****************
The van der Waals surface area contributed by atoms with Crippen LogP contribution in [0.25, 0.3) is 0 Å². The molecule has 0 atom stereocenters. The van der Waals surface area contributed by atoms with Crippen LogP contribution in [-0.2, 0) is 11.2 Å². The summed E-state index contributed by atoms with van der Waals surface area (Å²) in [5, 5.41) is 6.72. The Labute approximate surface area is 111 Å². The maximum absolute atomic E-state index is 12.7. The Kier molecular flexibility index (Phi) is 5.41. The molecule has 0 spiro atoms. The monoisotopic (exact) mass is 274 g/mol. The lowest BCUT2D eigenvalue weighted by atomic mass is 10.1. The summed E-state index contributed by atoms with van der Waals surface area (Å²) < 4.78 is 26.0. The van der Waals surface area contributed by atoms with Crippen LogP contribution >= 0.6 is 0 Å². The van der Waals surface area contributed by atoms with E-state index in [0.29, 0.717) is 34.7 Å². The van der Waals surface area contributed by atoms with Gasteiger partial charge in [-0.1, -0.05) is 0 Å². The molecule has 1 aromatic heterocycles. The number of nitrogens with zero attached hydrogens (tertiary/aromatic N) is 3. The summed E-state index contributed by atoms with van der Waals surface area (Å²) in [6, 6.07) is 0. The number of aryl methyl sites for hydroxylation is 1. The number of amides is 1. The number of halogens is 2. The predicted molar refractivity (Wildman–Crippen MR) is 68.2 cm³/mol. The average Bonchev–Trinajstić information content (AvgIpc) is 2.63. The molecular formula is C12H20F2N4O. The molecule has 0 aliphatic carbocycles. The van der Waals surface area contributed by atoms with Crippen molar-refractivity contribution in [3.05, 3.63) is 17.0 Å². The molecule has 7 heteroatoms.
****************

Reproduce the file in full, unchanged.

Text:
The van der Waals surface area contributed by atoms with Crippen LogP contribution in [0.25, 0.3) is 0 Å². The molecule has 0 atom stereocenters. The van der Waals surface area contributed by atoms with Crippen LogP contribution in [-0.2, 0) is 11.2 Å². The summed E-state index contributed by atoms with van der Waals surface area (Å²) in [5, 5.41) is 6.72. The Labute approximate surface area is 111 Å². The maximum absolute atomic E-state index is 12.7. The Kier molecular flexibility index (Phi) is 5.41. The molecule has 0 spiro atoms. The monoisotopic (exact) mass is 274 g/mol. The lowest BCUT2D eigenvalue weighted by atomic mass is 10.1. The summed E-state index contributed by atoms with van der Waals surface area (Å²) < 4.78 is 26.0. The van der Waals surface area contributed by atoms with Crippen LogP contribution >= 0.6 is 0 Å². The van der Waals surface area contributed by atoms with E-state index in [0.29, 0.717) is 34.7 Å². The van der Waals surface area contributed by atoms with Gasteiger partial charge in [-0.1, -0.05) is 0 Å². The molecule has 1 aromatic heterocycles. The number of nitrogens with zero attached hydrogens (tertiary/aromatic N) is 3. The summed E-state index contributed by atoms with van der Waals surface area (Å²) in [6, 6.07) is 0. The number of aryl methyl sites for hydroxylation is 1. The number of amides is 1. The number of halogens is 2. The predicted molar refractivity (Wildman–Crippen MR) is 68.2 cm³/mol. The average Bonchev–Trinajstić information content (AvgIpc) is 2.63. The molecular formula is C12H20F2N4O. The molecule has 0 aliphatic carbocycles. The van der Waals surface area contributed by atoms with Crippen molar-refractivity contribution in [3.05, 3.63) is 17.0 Å². The molecule has 7 heteroatoms.